Garden gnomes lined the steps at the venerable Claridges hotel, fake grass covered the floor and two fantastical trees blossoming with flowers and filled with soft climbing geckos arched over the catwalk at Mulberry. The creative director Emma Hill was looking back to the early days of the leathergoods brand, the 1970s Somerset kitchen table around which it was conceived, and the result was a quintessentially British approach to psychedelia, bucolic and charming.
Soft apricot and mint shades were used in pretty prints, jacquards and floral lace, and buttery leather was used more heavily than before, as wide trousers and beautiful jackets fastened with new “bonbon” clasps – the same fastenings being used on the bags. Bias-cut silk patterned dresses looked as 1930s as 1970s, and pleats appeared everywhere, most notably kicking out to one side on asymmetrical dresses and highlighted as box-pleats with horizontal paillettes on apricot and black silk chiffon.
Perhaps the standout model was the black poodle, which came out twice wearing dog coats and apparently loving the attention. Looking at the collection close-up backstage, the lizard connection was revealed: the new gecko pattern, used as a print and a jacquard on clothes, bags and high sandals, is enticing, quirky, witty and distinctive – everything Mulberry aims to be.
After a frantic race from Claridges to the Savoy, the Roksanda Ilincic collection started off beautifully, with a very chic, understated take on disco. A funk soundtrack rammed the point home, as lovely slender dresses in black and white with bright blue or orange accents and diagonally-slashed panelling filed past. Fabrics were mixed up, with silk crepe next to nubbly tweeds, and bishop sleeves billowed sassily. Things became a bit costumey, however, with giant paperboy caps and cartoonishly wide flares in neon orange or yellow. Notably when Ilincic herself took her bow, to Sly and the Family Stone’s Dance To The Music, she was wearing one of the chic black dresses, and that seems likely to be her customers’ choice too.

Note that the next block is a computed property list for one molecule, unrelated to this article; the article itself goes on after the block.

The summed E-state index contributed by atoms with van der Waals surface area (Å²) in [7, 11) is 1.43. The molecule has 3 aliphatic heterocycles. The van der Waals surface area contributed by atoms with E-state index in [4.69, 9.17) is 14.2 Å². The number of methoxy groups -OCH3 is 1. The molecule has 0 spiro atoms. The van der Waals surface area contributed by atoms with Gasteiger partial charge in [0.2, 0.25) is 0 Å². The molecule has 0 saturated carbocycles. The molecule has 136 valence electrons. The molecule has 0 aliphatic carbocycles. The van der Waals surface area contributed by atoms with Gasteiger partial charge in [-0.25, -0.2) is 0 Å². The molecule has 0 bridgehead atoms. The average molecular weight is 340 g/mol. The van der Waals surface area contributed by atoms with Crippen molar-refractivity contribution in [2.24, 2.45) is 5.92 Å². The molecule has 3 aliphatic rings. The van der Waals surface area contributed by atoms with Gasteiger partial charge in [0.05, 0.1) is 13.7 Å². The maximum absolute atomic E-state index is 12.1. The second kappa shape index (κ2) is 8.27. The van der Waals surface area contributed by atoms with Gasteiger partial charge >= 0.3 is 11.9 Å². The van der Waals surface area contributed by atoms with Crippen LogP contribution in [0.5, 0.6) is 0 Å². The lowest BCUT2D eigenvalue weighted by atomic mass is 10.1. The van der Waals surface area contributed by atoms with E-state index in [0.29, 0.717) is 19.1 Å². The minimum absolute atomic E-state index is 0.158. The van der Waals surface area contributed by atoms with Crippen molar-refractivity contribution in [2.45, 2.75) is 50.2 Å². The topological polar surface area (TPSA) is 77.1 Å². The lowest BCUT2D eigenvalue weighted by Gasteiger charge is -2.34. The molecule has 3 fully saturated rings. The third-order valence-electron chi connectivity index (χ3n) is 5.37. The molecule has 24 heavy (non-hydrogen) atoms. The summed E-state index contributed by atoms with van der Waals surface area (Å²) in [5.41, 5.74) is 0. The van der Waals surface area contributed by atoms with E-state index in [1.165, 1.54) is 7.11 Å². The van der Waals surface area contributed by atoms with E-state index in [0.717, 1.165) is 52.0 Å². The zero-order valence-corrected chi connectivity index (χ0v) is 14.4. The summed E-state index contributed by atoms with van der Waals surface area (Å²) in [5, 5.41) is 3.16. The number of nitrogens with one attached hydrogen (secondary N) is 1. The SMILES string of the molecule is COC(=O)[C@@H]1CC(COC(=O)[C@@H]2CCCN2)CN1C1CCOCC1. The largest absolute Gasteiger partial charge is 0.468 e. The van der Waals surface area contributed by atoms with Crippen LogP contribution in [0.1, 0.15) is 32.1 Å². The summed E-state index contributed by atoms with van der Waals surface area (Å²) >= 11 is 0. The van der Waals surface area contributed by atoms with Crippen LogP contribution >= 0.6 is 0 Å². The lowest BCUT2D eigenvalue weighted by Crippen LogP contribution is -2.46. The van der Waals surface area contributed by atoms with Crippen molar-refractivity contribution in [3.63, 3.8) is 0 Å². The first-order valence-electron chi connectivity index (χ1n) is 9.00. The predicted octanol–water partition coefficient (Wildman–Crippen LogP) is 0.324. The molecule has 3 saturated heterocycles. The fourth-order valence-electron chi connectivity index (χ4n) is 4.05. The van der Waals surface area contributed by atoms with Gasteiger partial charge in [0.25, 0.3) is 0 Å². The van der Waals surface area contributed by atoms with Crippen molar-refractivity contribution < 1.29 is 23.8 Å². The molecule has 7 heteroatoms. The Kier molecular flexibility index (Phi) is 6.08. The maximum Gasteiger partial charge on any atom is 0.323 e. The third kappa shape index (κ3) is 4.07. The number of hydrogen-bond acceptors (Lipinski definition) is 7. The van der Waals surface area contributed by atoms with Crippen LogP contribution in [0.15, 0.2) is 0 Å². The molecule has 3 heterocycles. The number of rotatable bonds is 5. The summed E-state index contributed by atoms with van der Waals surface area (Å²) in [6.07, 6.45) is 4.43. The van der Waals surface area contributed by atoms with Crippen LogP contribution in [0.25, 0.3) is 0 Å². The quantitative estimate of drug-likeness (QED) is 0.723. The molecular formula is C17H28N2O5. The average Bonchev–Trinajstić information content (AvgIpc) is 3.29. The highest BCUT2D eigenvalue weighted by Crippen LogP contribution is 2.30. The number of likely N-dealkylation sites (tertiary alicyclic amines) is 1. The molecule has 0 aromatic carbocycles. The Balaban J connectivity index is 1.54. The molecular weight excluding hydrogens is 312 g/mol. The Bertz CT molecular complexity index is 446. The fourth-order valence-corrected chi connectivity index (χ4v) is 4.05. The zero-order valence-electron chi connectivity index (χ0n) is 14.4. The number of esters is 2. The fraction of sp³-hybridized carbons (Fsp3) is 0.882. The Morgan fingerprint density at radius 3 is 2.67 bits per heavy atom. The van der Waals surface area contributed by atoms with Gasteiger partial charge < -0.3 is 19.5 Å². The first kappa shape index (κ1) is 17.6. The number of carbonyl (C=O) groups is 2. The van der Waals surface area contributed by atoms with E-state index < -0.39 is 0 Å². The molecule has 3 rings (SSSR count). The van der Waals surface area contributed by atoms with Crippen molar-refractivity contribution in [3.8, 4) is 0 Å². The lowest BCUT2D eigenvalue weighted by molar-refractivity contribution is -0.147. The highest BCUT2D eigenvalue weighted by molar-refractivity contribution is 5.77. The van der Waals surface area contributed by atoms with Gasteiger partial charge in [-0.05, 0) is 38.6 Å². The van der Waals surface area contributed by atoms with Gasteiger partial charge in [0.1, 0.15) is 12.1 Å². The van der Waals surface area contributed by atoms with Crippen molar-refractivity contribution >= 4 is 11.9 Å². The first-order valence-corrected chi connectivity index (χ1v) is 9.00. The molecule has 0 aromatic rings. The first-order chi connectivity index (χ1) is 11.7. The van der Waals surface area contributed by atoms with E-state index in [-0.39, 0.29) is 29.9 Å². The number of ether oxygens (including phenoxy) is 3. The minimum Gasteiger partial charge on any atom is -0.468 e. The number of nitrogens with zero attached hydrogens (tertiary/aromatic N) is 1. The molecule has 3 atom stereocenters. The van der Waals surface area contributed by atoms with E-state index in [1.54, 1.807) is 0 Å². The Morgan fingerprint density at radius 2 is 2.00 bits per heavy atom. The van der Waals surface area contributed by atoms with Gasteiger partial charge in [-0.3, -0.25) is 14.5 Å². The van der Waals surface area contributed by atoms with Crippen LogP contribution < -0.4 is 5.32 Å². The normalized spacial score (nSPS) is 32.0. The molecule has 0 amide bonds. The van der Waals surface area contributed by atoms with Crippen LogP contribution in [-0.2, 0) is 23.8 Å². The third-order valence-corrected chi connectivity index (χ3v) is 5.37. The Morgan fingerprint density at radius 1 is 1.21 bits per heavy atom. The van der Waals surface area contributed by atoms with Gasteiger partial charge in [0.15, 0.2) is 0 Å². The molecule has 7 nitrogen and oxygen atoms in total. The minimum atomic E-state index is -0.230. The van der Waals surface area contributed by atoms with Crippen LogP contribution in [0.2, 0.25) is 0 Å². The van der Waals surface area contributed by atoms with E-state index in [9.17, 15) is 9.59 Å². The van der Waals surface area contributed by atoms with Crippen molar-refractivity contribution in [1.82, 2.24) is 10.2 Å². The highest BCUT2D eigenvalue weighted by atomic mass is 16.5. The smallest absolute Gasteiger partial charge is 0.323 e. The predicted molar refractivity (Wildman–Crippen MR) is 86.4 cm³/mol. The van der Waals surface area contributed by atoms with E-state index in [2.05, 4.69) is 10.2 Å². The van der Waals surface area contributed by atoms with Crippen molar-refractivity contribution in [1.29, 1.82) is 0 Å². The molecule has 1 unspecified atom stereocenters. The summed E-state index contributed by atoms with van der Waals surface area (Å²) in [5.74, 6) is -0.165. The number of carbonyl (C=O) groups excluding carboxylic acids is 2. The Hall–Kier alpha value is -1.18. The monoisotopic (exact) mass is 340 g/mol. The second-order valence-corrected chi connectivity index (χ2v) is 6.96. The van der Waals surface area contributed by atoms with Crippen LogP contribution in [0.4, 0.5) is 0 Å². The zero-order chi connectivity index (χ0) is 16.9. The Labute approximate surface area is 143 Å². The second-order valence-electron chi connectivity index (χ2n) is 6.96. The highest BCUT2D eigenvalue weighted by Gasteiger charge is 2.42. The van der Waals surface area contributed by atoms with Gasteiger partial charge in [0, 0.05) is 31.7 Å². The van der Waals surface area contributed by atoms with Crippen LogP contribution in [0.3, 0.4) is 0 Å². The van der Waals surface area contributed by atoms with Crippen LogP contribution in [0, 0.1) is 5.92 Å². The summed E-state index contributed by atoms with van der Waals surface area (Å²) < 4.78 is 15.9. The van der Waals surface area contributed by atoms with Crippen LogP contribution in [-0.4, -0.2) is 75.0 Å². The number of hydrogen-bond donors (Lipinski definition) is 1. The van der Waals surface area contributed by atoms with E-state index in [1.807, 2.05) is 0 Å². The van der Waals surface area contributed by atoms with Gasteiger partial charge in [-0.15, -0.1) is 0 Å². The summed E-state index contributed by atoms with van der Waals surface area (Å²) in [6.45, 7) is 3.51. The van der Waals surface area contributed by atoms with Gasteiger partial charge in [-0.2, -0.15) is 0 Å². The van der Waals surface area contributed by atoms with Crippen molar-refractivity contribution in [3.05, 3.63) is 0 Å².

Simone Rocha created a huge buzz in her first collection last season: she is certainly a talented designer with a Central Saint Martins MA behind her, but she also happens to be the daughter of London Fashion Week stalwart John Rocha. This collection confirmed that she has both a creative, innovative approach and an eye for the wearable: dresses in white eyelet cotton were pretty, but the most memorable pieces were oversized lace dresses with a dropped waist and full skirt in eyewateringly fluorescent colours, and sparkling charcoal or black tweed dresses with a similar silhouette that would have made Lagerfeld himself proud. She looks like having a strong future in the industry, regardless of her fashion dynasty roots.
The National’s fashion correspondent Gemma Champ is blogging every day from London Fashion Week.
More from LFW 2012
• Day one: fragile flavours from Willow and Bora Aksu • Day two: a bunch of raving hippies but John Rocha goes against the grain • Day three: feeling blue at Ford, Schwab, Temperley, Smith • Day four: old-school revivals at Louise Gray, Burberry, Richard Nicoll, Osman and a family affair at Smythson
Read Gemma’s coverage from New York Fashion Week including an exclusive interview with celebrity designer Victoria Beckham.